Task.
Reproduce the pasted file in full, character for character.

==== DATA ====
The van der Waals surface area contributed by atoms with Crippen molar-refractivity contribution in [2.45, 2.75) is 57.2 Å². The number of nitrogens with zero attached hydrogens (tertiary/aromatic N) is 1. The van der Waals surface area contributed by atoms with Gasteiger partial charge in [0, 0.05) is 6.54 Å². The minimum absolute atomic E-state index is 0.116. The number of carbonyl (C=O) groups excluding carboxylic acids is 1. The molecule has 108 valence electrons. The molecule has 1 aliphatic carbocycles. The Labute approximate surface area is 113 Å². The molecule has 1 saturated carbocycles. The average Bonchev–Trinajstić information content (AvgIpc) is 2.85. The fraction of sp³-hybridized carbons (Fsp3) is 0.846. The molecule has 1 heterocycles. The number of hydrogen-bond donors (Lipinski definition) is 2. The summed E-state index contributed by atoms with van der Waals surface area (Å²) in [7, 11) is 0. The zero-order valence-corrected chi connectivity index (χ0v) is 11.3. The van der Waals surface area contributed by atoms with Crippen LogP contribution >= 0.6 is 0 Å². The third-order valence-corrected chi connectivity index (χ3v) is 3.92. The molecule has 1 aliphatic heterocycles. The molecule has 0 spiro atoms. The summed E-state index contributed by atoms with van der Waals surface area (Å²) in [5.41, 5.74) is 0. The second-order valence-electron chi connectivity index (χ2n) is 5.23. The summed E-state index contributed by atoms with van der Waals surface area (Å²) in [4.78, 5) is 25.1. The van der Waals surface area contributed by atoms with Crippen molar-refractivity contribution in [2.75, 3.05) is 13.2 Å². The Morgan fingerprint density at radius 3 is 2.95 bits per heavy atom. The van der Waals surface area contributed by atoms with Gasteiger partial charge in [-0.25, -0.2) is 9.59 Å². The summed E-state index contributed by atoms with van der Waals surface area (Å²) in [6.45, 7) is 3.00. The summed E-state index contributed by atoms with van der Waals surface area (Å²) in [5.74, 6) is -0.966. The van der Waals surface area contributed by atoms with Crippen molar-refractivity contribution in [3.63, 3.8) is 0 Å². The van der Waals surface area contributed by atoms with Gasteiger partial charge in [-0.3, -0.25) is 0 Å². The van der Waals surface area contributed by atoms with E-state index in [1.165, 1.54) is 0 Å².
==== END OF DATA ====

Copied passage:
The van der Waals surface area contributed by atoms with Crippen molar-refractivity contribution in [2.45, 2.75) is 57.2 Å². The number of nitrogens with zero attached hydrogens (tertiary/aromatic N) is 1. The van der Waals surface area contributed by atoms with Gasteiger partial charge in [0, 0.05) is 6.54 Å². The minimum absolute atomic E-state index is 0.116. The number of carbonyl (C=O) groups excluding carboxylic acids is 1. The molecule has 108 valence electrons. The molecule has 1 aliphatic carbocycles. The Labute approximate surface area is 113 Å². The molecule has 1 saturated carbocycles. The average Bonchev–Trinajstić information content (AvgIpc) is 2.85. The fraction of sp³-hybridized carbons (Fsp3) is 0.846. The molecule has 1 heterocycles. The number of hydrogen-bond donors (Lipinski definition) is 2. The summed E-state index contributed by atoms with van der Waals surface area (Å²) in [7, 11) is 0. The zero-order valence-corrected chi connectivity index (χ0v) is 11.3. The van der Waals surface area contributed by atoms with Crippen LogP contribution >= 0.6 is 0 Å². The third-order valence-corrected chi connectivity index (χ3v) is 3.92. The molecule has 1 aliphatic heterocycles. The molecule has 0 spiro atoms. The summed E-state index contributed by atoms with van der Waals surface area (Å²) in [5.41, 5.74) is 0. The second-order valence-electron chi connectivity index (χ2n) is 5.23. The summed E-state index contributed by atoms with van der Waals surface area (Å²) in [4.78, 5) is 25.1. The van der Waals surface area contributed by atoms with Crippen molar-refractivity contribution in [2.75, 3.05) is 13.2 Å². The Morgan fingerprint density at radius 3 is 2.95 bits per heavy atom. The van der Waals surface area contributed by atoms with Gasteiger partial charge in [-0.25, -0.2) is 9.59 Å². The summed E-state index contributed by atoms with van der Waals surface area (Å²) in [6.45, 7) is 3.00. The summed E-state index contributed by atoms with van der Waals surface area (Å²) in [5.74, 6) is -0.966. The van der Waals surface area contributed by atoms with Crippen molar-refractivity contribution in [3.63, 3.8) is 0 Å². The van der Waals surface area contributed by atoms with Gasteiger partial charge in [-0.3, -0.25) is 0 Å². The van der Waals surface area contributed by atoms with E-state index in [1.165, 1.54) is 0 Å².